Solar energy gradually replacing fossil fuel in Karimunjawa
Stefanno Reinard Sulaiman
The Jakarta Post
Solar energy is gradually replacing fossil fuel in the Central Java islands of Karimunjawa, occupied by about 8,000 people, due to the operation of solar photovoltaic (Solar PV) power plants starting this August, an official has said.
Karimunjawa district head Saptwagus Karnanejeng Ramadi said on Tuesday that starting Aug. 1, three outer islands – Parang, Genting and Nyamuk – have been fully electrified with solar PV power plants.
“After we held a month-long test in July, now the three islands can be electrified for 24 hours with the capacity of 1,500 watt hour [Wh],” he said adding that previously, the region had six hours of electricity per day.
The Karimunjawa Islands – three hours by boats from Jepara regency – used to require at least 35,000 liters of non-subsidized diesel fuel per month Rp 11,550 (80 US cents) per liter to fuel power plants in the district, including its three surrounding islands.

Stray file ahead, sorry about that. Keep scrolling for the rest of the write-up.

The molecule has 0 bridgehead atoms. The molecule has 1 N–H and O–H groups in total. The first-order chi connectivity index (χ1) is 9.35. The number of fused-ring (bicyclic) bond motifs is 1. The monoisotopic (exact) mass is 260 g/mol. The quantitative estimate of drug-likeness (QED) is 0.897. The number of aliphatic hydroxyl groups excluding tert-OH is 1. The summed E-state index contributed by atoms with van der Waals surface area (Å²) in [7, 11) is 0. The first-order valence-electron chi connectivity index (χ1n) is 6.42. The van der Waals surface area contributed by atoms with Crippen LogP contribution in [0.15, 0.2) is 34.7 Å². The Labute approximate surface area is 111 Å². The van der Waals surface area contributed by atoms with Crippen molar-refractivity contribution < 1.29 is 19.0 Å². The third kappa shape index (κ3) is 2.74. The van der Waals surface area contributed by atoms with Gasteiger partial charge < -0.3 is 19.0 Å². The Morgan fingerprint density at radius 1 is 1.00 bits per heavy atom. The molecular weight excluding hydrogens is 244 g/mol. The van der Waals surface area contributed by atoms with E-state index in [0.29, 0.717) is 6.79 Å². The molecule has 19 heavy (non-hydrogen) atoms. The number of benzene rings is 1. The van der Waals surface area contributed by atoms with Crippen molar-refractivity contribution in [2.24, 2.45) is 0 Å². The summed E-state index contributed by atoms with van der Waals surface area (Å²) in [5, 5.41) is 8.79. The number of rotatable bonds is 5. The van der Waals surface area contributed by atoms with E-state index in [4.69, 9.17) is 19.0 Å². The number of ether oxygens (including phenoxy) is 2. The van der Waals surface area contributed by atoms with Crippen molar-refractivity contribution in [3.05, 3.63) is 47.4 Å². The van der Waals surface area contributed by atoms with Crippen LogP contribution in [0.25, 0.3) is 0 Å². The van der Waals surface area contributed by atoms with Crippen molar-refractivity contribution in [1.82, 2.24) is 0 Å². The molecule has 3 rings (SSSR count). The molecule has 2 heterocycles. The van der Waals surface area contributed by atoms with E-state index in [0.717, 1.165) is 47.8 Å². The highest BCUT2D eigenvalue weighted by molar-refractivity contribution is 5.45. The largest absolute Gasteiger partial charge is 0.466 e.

Two years ago, state-owned electricity firm PLN took over the diesel-based power plants, after which residents had to pay the same electricity rate as the people in Java because of the government’s one-price policy.
However, for the three islands, Karimunjawa district still has to allocate around 6,000 liters of diesel fuel per month.
“But the consumption [of diesel fuel] may go down to zero because of the three Solar PV power plants. The diesel fuel will only be used as backup,” said Karimunjawa district secretary Nor Soleh.
The three Solar PV power plants are part of phase 3 ( ESP3 ) of Denmark’s environmental support program worth Rp 26 billion, whose goal is to promote renewable energy in Indonesia. (bbn)
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